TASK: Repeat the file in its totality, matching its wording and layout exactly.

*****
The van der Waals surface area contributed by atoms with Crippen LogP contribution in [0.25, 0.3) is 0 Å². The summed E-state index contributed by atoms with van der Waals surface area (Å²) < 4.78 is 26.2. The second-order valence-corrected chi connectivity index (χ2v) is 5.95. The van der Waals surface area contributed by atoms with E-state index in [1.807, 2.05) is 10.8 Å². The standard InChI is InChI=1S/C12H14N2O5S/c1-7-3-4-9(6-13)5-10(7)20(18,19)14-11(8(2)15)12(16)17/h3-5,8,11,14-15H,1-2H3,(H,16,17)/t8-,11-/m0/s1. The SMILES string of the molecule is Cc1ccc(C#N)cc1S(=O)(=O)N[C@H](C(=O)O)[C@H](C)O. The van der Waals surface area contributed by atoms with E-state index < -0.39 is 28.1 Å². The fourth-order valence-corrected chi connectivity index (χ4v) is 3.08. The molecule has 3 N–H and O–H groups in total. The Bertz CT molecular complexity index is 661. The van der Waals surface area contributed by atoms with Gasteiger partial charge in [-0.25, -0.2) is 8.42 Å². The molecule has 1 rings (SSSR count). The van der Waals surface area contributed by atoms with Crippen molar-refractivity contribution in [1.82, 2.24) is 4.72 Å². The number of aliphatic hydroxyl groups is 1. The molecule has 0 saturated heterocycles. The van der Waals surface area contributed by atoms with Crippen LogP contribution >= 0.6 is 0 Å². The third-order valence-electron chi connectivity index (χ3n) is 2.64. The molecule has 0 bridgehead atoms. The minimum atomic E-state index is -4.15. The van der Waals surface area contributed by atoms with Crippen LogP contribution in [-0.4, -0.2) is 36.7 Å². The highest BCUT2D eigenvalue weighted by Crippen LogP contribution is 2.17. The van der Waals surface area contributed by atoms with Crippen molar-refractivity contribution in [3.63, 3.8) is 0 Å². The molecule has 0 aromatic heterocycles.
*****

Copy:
The van der Waals surface area contributed by atoms with Crippen LogP contribution in [0.25, 0.3) is 0 Å². The summed E-state index contributed by atoms with van der Waals surface area (Å²) < 4.78 is 26.2. The second-order valence-corrected chi connectivity index (χ2v) is 5.95. The van der Waals surface area contributed by atoms with E-state index in [1.807, 2.05) is 10.8 Å². The standard InChI is InChI=1S/C12H14N2O5S/c1-7-3-4-9(6-13)5-10(7)20(18,19)14-11(8(2)15)12(16)17/h3-5,8,11,14-15H,1-2H3,(H,16,17)/t8-,11-/m0/s1. The SMILES string of the molecule is Cc1ccc(C#N)cc1S(=O)(=O)N[C@H](C(=O)O)[C@H](C)O. The van der Waals surface area contributed by atoms with E-state index < -0.39 is 28.1 Å². The fourth-order valence-corrected chi connectivity index (χ4v) is 3.08. The molecule has 3 N–H and O–H groups in total. The Bertz CT molecular complexity index is 661. The van der Waals surface area contributed by atoms with Gasteiger partial charge in [-0.25, -0.2) is 8.42 Å². The molecule has 1 rings (SSSR count). The van der Waals surface area contributed by atoms with Crippen molar-refractivity contribution in [1.82, 2.24) is 4.72 Å². The number of aliphatic hydroxyl groups is 1. The molecule has 0 saturated heterocycles. The van der Waals surface area contributed by atoms with Crippen LogP contribution >= 0.6 is 0 Å². The third-order valence-electron chi connectivity index (χ3n) is 2.64. The molecule has 0 bridgehead atoms. The minimum atomic E-state index is -4.15. The van der Waals surface area contributed by atoms with Crippen LogP contribution in [-0.4, -0.2) is 36.7 Å². The highest BCUT2D eigenvalue weighted by Crippen LogP contribution is 2.17. The van der Waals surface area contributed by atoms with Crippen molar-refractivity contribution in [3.63, 3.8) is 0 Å². The molecule has 0 aromatic heterocycles.